Although it’s unlikely that Congress will ever legislate national education standards, competition among the states will bring about the natural evolution of higher state standards, according to author Denis P. Doyle, a senior fellow at the Hudson Institute in Washington, DC.
Like so many significant developments today, this evolution is being propelled rapidly forward by the Internet, where standards information for each state is readily available for retrieval and easy side-by-side comparison with any or all other states.
Standards-setting state by state “stimulates robust and productive comparisons and leads ineluctably to de facto national standards” as each state aspires to be as good as the best, said Doyle recently.
Some 40 state standards–plus Japan’s–for English, math, science, and social studies are available for retrieval and comparison at http://www.achieve.org, the Web site of Achieve, Inc., a nonprofit group of business CEOs and the National Governors’ Association.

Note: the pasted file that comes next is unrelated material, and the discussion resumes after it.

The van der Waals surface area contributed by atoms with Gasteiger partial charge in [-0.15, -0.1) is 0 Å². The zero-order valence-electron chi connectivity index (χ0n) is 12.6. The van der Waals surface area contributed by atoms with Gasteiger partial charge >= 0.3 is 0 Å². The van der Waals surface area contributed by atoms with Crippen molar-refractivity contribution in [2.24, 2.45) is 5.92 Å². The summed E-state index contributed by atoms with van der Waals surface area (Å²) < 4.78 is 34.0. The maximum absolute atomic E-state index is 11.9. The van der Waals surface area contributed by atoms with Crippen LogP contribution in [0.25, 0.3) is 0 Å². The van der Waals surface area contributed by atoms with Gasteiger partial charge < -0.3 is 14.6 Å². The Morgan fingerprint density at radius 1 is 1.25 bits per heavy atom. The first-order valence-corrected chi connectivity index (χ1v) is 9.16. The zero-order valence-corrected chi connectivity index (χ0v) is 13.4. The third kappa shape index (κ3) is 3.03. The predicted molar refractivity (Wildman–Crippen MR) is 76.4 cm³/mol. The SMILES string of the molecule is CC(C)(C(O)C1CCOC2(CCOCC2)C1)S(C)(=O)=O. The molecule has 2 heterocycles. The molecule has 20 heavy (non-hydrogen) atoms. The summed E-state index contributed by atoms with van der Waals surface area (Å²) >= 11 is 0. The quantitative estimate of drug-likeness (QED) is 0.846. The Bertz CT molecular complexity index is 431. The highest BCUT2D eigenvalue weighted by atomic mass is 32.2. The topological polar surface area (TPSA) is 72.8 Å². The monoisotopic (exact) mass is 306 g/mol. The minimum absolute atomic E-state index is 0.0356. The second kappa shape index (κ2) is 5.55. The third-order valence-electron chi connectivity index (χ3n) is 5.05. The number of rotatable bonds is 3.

Doyle’s latest book, Raising the Standard (Corwin Press, second edition 1999, 174 pages), which he wrote with Susan Pimentel, presents an eight-step action guide for schools and communities to raise educational standards. The book includes a CD-ROM to provide easy Internet access to sites where the latest information on each step is available.